Dozens of advocacy groups, led by Housing Works, plan to bring civil disobedience to the Supreme Court next month when oral arguments are heard in a series of pivotal cases related to sexual orientation and gender identity discrimination. In response, multiple LGBTQ-based legal groups, including those that have filed friend-of-the-court briefs, are encouraging the activism.
Housing Works, which battles the dual crises of homelessness and HIV, announced plans on September 18 to organize “a national action with a civil disobedience component” at the Supreme Court on October 8, which is the same day that the court will take up three cases that could determine whether sexual orientation and gender identity are protected classes under Title VII of the 1964 Civil Rights Act.
Housing Works is sponsoring multiple buses that will transport folks from New York City to Washington, D.C. The New York Transgender Advocacy Group, VOCAL-NY, Harlem United, Gay Men’s Health Crisis, Rise and Resist, Black and Brown Workers Cooperative, ACT UP Philadelphia, Bailey House, the Center for Popular Democracy, Queerocracy, and Reclaim Pride Coalition are the groups that have so far confirmed their participation in the effort, according to Housing Works. Individuals are also welcome to join the groups and can sign up through Housing Works’ website.
The specific nature of the anticipated demonstrations is not yet clear. A Housing Works spokesperson said details will remain under wraps “at this time.”
“Anyone who wants to join us and rally in support of continued LGBTQ workplace rights may join us, including those who don’t wish to do civil disobedience,” a spokesperson noted.
LGBTQ legal groups contacted by Gay City News embraced the advocacy effort. A spokesperson for Lambda Legal, which has filed two friend-of-the-court briefs arguing why discrimination on the basis of gender identity and sexual orientation is already banned under the law, emphasized that folks must rally behind the community as the court hears the cases.
“We have confidence that our position will prevail, but win or lose, the entire LGBTQ community will need to remain engaged in the ongoing work of achieving full equality,” the spokesperson said. “We are in this for the long haul, and we encourage everyone to bring their energy and talent to this fight.”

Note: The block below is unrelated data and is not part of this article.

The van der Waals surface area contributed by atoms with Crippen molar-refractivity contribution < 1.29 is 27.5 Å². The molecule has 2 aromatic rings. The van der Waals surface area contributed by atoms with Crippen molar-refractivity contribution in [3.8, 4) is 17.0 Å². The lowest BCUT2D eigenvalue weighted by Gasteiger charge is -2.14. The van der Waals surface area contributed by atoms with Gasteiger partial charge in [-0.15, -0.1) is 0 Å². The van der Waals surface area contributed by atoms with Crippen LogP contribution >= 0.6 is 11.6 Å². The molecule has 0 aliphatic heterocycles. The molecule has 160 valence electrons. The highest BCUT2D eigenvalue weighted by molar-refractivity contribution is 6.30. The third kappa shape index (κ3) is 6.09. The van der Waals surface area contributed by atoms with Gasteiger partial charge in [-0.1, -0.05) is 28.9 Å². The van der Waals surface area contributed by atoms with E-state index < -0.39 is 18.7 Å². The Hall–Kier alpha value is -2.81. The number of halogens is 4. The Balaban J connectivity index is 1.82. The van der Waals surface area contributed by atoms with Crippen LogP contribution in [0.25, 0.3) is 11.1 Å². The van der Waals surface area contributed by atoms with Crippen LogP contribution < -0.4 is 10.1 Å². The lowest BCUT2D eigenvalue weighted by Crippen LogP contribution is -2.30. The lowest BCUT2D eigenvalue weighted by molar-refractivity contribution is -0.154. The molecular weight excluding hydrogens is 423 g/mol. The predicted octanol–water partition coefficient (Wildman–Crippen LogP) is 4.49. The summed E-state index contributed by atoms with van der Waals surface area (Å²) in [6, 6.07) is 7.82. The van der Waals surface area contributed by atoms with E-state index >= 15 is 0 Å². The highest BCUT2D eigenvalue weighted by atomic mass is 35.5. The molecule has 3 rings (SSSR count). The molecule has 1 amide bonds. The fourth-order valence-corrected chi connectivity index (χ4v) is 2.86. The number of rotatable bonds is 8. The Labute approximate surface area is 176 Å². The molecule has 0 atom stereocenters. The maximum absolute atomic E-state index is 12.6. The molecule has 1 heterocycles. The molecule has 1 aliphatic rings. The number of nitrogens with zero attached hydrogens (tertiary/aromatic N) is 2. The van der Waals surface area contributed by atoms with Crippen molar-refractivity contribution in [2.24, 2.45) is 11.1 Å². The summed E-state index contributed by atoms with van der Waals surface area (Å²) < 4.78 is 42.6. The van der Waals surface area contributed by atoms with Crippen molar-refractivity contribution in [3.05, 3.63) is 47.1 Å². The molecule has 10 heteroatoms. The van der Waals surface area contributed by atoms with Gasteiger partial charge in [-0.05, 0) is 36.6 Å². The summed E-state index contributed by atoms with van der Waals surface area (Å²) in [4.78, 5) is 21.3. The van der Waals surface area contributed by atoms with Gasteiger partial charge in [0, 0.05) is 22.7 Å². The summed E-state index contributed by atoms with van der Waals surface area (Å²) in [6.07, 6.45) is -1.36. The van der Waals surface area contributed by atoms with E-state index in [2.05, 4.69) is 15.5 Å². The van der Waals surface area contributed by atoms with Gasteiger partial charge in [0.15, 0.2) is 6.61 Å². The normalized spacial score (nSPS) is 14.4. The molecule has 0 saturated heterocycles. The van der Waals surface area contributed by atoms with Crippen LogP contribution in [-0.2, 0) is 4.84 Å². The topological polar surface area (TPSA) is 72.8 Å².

The San Francisco-based National Center for Lesbian Rights is similarly pushing for vibrant advocacy. Shannon Minter, NCLR’s legal director, declined to comment on Housing Works’ specific plans because they have not yet been fleshed out publicly, but he said “it only makes sense that we need to use all the tools at our disposal.”
“Civil disobedience is an important part of any democratic country and of course has been essential to civil rights movements in our country in particular — and to the specific history of the LGBTQ rights movement, from the Stonewall riots to ACT UP to protests against the pathologizing of gay and transgender identity,” Minter said.
The American Civil Liberties Union and Boston-based GLBTQ Legal Advocates and Defenders did not return emails on September 19 seeking comment about the planned demonstrations.
All three cases are appeals — on both sides of the issue — pertaining to whether the 1964 Civil Rights Act’s employment nondiscrimination protections based on sex cover discrimination on the basis of sexual orientation and gender identity. One of the cases involve an out gay man, Gerald Lynn Bostock, who says he was fired by the Clayton County Court System in Georgia, while another case also involves the estate of an out gay man, Donald Zarda, who says his sexual orientation is the reason why he was fired from a now-defunct skydiving company known as Altitude Express. The third case features a transgender funeral home director, Aimee Stephens, who was fired after telling her boss about her plans to transition.
The civil rights claims made by Zarda’s estate and by Stephens were vindicated by the New York-based Second and Cincinnati-based Sixth Circuit Courts of Appeals, respectively. In contrast, the dismissal of Bostock’s claim was upheld by the Atlanta-based 11th Circuit Court of Appeals.
The Obama administration and the Equal Employment Opportunity Commission (EEOC) majority under the former president concluded that the 1964 Act did provide protections to LGBTQ workers, a position that the Trump administration has rejected.